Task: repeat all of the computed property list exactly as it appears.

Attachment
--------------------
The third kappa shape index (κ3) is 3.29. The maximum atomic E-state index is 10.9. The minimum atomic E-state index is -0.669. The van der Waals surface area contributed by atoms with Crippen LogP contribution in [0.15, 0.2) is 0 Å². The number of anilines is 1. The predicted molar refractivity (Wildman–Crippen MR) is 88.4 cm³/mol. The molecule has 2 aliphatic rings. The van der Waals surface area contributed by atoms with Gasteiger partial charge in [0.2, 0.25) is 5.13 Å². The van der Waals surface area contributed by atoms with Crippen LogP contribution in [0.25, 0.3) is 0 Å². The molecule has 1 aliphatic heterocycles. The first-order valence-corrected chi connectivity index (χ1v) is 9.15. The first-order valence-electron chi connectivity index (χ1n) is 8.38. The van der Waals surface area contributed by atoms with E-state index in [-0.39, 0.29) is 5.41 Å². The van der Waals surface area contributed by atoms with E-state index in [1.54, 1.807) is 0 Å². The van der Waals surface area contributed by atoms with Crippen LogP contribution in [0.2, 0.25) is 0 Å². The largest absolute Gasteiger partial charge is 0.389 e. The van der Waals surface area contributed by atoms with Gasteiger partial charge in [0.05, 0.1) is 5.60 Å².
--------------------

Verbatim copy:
The third kappa shape index (κ3) is 3.29. The maximum atomic E-state index is 10.9. The minimum atomic E-state index is -0.669. The van der Waals surface area contributed by atoms with Crippen LogP contribution in [0.15, 0.2) is 0 Å². The number of anilines is 1. The predicted molar refractivity (Wildman–Crippen MR) is 88.4 cm³/mol. The molecule has 2 aliphatic rings. The van der Waals surface area contributed by atoms with Gasteiger partial charge in [0.2, 0.25) is 5.13 Å². The van der Waals surface area contributed by atoms with Crippen LogP contribution in [0.25, 0.3) is 0 Å². The molecule has 1 aliphatic heterocycles. The first-order valence-corrected chi connectivity index (χ1v) is 9.15. The first-order valence-electron chi connectivity index (χ1n) is 8.38. The van der Waals surface area contributed by atoms with E-state index in [-0.39, 0.29) is 5.41 Å². The van der Waals surface area contributed by atoms with E-state index in [1.54, 1.807) is 0 Å². The van der Waals surface area contributed by atoms with Crippen LogP contribution in [0.2, 0.25) is 0 Å². The largest absolute Gasteiger partial charge is 0.389 e. The van der Waals surface area contributed by atoms with Gasteiger partial charge in [0.05, 0.1) is 5.60 Å².